Kendra has some good insights about being a learner. Here she shares some effective ways to enhance your personal learning. I liked number ten. I think you’ll like this too. Enjoy!
By Kendra Van Wagner, About.com
I’m always interested in finding new ways to learn better and faster. As a graduate student who is also a full-time science writer, the amount of time I have to spend learning new things is limited. It’s important to get the most educational value out of my time as possible. However, retention, recall and transfer are also critical. I need to be able to accurately remember the information I learn, recall it at a later time and utilize it effectively in a wide variety of situations.
1. Memory Improvement Basics
I’ve written before about some of the best ways to improve memory. Basic tips such as improving focus, avoiding cram sessions and structuring your study time are a good place to start, but there are even more lessons from psychology that can dramatically improve your learning efficiency.
2. Keep Learning (and Practicing) New Things
One sure-fire way to become a more effective learner is to simply keep learning. A 2004 Nature article reported that people who learned how to juggle increased the amount of gray matter in their occipital lobes, the area of the brain is associated with visual memory. When these individuals stopped practicing their new skill, this gray matter vanished.
So if you’re learning a new language, it is important to keep practicing the language in order to maintain the gains you have achieved. This “use-it-or-lose-it” phenomenon involves a brain process known as “pruning.” Certain pathways in the brain are maintained, while other are eliminated. If you want the new information you just learned to stay put, keep practicing and rehearsing it.
3. Learn in Multiple Ways
Focus on learning in more than one way. Instead of just listening to a podcast, which involves auditory learning, find a way to rehearse the information both verbally and visually. This might involve describing what you learned to a friend, taking notes or drawing a mind map. By learning in more than one way, you’re further cementing the knowledge in your mind. According to Judy Willis, “The more regions of the brain that store data about a subject, the more interconnection there is. This redundancy means students will have more opportunities to pull up all of those related bits of data from their multiple storage areas in response to a single cue. This cross-referencing of data means we have learned, rather than just memorized.”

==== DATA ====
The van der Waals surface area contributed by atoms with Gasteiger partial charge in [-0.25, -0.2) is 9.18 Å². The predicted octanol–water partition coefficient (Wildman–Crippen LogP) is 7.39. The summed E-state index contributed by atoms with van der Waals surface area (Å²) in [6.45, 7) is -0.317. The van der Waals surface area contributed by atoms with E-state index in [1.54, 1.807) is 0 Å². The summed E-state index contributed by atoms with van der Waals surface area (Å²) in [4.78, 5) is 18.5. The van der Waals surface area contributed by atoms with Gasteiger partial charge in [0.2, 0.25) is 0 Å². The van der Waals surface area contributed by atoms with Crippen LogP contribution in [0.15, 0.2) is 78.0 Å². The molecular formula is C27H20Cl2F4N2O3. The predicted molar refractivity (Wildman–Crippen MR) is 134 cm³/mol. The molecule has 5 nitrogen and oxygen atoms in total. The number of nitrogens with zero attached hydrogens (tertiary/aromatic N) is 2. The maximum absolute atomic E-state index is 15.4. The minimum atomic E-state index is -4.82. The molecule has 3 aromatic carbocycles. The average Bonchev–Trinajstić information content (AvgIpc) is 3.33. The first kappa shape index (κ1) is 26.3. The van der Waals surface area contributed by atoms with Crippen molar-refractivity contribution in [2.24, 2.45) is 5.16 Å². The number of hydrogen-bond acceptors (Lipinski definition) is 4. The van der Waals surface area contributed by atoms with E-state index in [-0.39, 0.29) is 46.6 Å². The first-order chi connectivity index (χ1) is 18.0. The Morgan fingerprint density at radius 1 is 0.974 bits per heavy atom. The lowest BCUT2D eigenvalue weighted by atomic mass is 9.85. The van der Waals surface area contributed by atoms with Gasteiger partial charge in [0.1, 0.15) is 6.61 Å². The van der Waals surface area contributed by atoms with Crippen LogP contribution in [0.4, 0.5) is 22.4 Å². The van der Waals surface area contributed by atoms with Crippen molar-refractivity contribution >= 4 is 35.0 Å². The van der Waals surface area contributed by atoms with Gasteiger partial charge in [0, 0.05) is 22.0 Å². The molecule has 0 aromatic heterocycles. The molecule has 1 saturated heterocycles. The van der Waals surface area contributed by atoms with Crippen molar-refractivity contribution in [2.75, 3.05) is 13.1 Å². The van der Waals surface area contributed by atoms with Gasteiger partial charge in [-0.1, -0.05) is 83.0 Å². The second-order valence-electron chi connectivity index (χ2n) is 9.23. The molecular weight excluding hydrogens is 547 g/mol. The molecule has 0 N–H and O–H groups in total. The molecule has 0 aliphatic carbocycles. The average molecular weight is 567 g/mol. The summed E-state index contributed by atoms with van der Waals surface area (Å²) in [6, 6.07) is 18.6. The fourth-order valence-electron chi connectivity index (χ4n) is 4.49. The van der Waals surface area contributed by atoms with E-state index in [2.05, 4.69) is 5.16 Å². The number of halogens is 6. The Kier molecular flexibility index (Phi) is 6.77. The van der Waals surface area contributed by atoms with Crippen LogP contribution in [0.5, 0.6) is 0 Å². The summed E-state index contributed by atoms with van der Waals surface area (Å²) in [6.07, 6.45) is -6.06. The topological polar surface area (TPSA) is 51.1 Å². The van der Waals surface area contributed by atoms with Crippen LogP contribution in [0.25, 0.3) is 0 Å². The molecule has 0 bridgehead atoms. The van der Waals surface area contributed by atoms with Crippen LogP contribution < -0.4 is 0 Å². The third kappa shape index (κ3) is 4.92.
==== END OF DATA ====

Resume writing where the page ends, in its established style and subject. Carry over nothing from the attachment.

4. Teach What You’ve Learned to Another Person
Educators have long noted that one of the best ways to learn something is to teach it to someone else. Remember your seventh-grade presentation on Costa Rica? By teaching to the rest of the class, your teacher hoped you would gain even more from the assignment. You can apply the same principle today by sharing your newly learned skills and knowledge with others.
Start by translating the information into your own words. This process alone helps solidify new knowledge in your brain. Next, find some way to share what you’ve learned. Some ideas include writing a blog post, creating a podcast or participating in a group discussion.
5. Utilize Previous Learning to Promote New Learning
Another great way to become a more effective learner is to use relational learning, which involves relating new information to things that you already know. For example, if you are learning about Romeo and Juliet, you might associate what you learn about the play with prior knowledge you have about Shakespeare, the historical period in which the author lived and other relevant information.